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U.S. Geological Survey
Professional Paper 1635

The Effect of Selected Cleaning Techniques on Berkshire Lee Marble: A Scientific Study at Philadelphia City Hall

By Victor G. Mossotti, A. Raouf Eldeeb, Terry L. Fries, and Mary Jane Coombs,
U.S. Geological Survey;

Virginia N. Naudé,
Norton Art Conservation, Inc.;

Lisa Soderberg,
Vitetta Group;

George Wheeler,
Metropolitan Museum of Art, New York

2002

photograph of statue of an armored knight with beard and lion-head hood Statue of a knight on the east façade of Philadelphia City Hall.

Summary

This publication is an online-only version of a CD–ROM publication: U.S. Geological Survey Professional Paper 1635. This publication documents virtually every part of the scientific investigation of cleaning techniques at Philadelphia City Hall. In addition to including the unabridged scientific report on the project, this publication provides field and laboratory photographs, computer programs for image analysis, and original laboratory data.

Abstract

This report describes a scientific investigation of the effects of eight different cleaning techniques on the Berkshire Lee marble component of the façade of the East Center Pavilion at Philadelphia City Hall; the study was commissioned by the city of Philadelphia. The eight cleaning techniques evaluated in this study were power wash (proprietary gel detergent followed by water rinse under pressure), misting (treatment with potable, nebulized water for 24-36 hours), gommage (proprietary Thomann-Hanry low-pressure, air-driven, small-particle, dry abrasion), combination (gommage followed by misting), Armax (sodium bicarbonate delivered under pressure in a water wash), JOS (dolomite powder delivered in a low-pressure, rotary-vortex water wash), laser (thermal ablation), and dry ice (powdered-dry-ice abrasion delivered under pressure).

In our study approximately 160 cores were removed from the building for laboratory analysis. We developed a computer program to analyze scanning-electron-micrograph images for the microscale surface roughness and other morphologic parameters of the stone surface, including the near-surface fracture density of the stone. An analysis of more than 1,100 samples cut from the cores provided a statistical basis for crafting the essential elements of a reduced-form, mixed-kinetics conceptual model that represents the deterioration of calcareous stone in terms of self-organized soiling and erosion patterns. This model, in turn, provided a basis for identifying the variables that are affected by the cleaning techniques and for evaluating the extent to which such variables influence the stability of the stone. The model recognizes three classes of variables that may influence the soiling load on the stone, including such exogenous environmental variables as airborne moisture, pollutant concentrations, and local aerodynamics, and such endogenous stone variables as surface chemistry and microstructure (fracturing, roughness, and so on).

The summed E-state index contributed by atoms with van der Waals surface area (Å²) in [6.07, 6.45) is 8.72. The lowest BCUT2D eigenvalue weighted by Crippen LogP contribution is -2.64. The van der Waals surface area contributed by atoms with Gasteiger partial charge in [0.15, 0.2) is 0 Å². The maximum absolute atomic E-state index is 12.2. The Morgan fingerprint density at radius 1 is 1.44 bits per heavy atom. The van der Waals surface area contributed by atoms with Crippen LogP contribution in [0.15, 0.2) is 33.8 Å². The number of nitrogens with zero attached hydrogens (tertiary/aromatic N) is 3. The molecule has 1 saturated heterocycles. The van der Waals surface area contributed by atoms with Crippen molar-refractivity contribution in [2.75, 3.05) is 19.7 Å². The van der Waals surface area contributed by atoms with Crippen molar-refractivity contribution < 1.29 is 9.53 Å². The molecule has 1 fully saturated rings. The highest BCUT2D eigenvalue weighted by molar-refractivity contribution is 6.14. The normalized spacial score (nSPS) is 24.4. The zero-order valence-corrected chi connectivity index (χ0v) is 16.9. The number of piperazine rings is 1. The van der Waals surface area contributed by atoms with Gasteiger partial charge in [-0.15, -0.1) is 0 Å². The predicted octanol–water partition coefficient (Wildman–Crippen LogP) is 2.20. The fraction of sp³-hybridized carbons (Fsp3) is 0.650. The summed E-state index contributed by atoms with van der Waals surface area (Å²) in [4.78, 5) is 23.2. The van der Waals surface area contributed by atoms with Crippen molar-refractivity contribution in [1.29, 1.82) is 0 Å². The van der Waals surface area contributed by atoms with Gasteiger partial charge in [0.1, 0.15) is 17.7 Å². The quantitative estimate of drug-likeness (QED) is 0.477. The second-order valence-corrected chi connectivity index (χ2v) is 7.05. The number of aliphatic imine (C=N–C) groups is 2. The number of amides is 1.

This study showed that morphologic variables on the mesoscale to macroscale are not generally affected by the choice of a cleaning technique. The long-term soiling pattern on the building is independent of the cleaning technique applied. This study also showed that soluble salts do not play a significant role in the deterioration of Berkshire Lee marble. Although salts were evident in cracks and fissures of the heavily soiled stone, such salts did not penetrate the surface to a depth of more than a few hundred micrometers. The criteria used to differentiate the cleaning techniques were ultimately based on the ability of each technique to remove soiling without altering the texture of the stone surface. This study identified both the gommage and JOS techniques as appropriate for cleaning ashlar surfaces and the combination technique as appropriate for cleaning highly carved surfaces at the entablatures, cornices, and column capitals.


Files available for downloading:

Download ReadMe text file from the CD–ROM version of this publication (20 kb).

Download Professional Paper 1635 as a 167 page PDF file (50.4 MB).

FOLDERS:
Download 156 graphic figures used in this report (198 MB).

Images - Field and laboratory photographs:
             Download 155 Core-surface images (19 MB).
             Download 11 Façade images (17 MB)
             Download 149 Electromicrograph images (30 MB)

Download PROGRAMS 4 computer programs for image analysis including: EDGE.EXE, PROFILE.EXE, SEM2BIN.EXE, and SHOWPIX.EXE (400 KB).

Download TABLES of original laboratory data:
             Download 42 comma-separated value files (.csv) (170 kb).
             Download 42 Excel (.xls) files (850 kb).

The bibliographical reference for this publication is:

Mossotti, V.G., Eldeeb, A.R., Fries, T.L., Coombs, Mary Jane, Naudé, V.N., Soderberg, Lisa, and Wheeler, G.S., 2002, The effect of selected cleaning techniques on Berkshire Lee marble; a scientific study at Philadelphia City Hall: U.S. Geological Survey Professional Paper 1635 (CD–ROM).

For questions about the content of this report, contact Vic Mossotti (mossotti@usgs.gov).


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This publication consists of the online version of a CD–ROM publication that contains, in addition to the information on this Web site, CD–ROM-autoplay files for Windows, installer software for Adobe Reader, and a search index. The data for this publication total 371 MB on the CD–ROM.

The CD–ROM (ISBN 0-607-96243-7) is available for sale by writing to:

USGS Information Services, Box 25286,
Federal Center, Denver, CO 80225
telephone: 888 ASK-USGS; e-mail: infoservices@usgs.gov


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The URL of this page is: http://pubs.usgs.gov/pp/2002/pp1635/
Please send comments and suggestions, or report problems, to: Michael Diggles
Created: February 28, 2002 (cad)
Updated: July 16, 2007 (bwr)